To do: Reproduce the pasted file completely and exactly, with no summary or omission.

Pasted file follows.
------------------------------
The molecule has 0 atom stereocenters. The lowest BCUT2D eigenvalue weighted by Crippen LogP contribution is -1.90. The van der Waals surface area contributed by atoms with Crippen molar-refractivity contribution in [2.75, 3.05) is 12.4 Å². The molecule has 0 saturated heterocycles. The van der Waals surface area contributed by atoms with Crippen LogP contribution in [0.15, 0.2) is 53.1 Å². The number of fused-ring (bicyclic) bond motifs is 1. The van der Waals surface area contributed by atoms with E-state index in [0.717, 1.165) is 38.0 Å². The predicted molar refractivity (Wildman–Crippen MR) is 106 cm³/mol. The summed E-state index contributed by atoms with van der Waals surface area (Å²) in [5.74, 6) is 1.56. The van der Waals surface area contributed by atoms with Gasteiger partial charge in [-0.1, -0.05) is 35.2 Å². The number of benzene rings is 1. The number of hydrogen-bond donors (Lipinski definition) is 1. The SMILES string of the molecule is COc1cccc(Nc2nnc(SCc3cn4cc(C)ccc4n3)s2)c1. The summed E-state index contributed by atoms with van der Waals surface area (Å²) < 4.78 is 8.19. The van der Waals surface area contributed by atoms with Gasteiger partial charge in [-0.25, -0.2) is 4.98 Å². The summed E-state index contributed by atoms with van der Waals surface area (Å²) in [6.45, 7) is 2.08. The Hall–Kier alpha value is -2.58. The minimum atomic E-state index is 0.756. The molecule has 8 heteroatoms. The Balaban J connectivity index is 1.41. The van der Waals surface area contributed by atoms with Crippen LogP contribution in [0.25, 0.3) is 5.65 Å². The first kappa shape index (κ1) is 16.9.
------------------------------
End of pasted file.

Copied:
The molecule has 0 atom stereocenters. The lowest BCUT2D eigenvalue weighted by Crippen LogP contribution is -1.90. The van der Waals surface area contributed by atoms with Crippen molar-refractivity contribution in [2.75, 3.05) is 12.4 Å². The molecule has 0 saturated heterocycles. The van der Waals surface area contributed by atoms with Crippen LogP contribution in [0.15, 0.2) is 53.1 Å². The number of fused-ring (bicyclic) bond motifs is 1. The van der Waals surface area contributed by atoms with E-state index in [0.717, 1.165) is 38.0 Å². The predicted molar refractivity (Wildman–Crippen MR) is 106 cm³/mol. The summed E-state index contributed by atoms with van der Waals surface area (Å²) in [5.74, 6) is 1.56. The van der Waals surface area contributed by atoms with Gasteiger partial charge in [-0.1, -0.05) is 35.2 Å². The number of benzene rings is 1. The number of hydrogen-bond donors (Lipinski definition) is 1. The SMILES string of the molecule is COc1cccc(Nc2nnc(SCc3cn4cc(C)ccc4n3)s2)c1. The summed E-state index contributed by atoms with van der Waals surface area (Å²) < 4.78 is 8.19. The van der Waals surface area contributed by atoms with Gasteiger partial charge in [-0.25, -0.2) is 4.98 Å². The summed E-state index contributed by atoms with van der Waals surface area (Å²) in [6.45, 7) is 2.08. The Hall–Kier alpha value is -2.58. The minimum atomic E-state index is 0.756. The molecule has 8 heteroatoms. The Balaban J connectivity index is 1.41. The van der Waals surface area contributed by atoms with Crippen LogP contribution in [0.25, 0.3) is 5.65 Å². The first kappa shape index (κ1) is 16.9.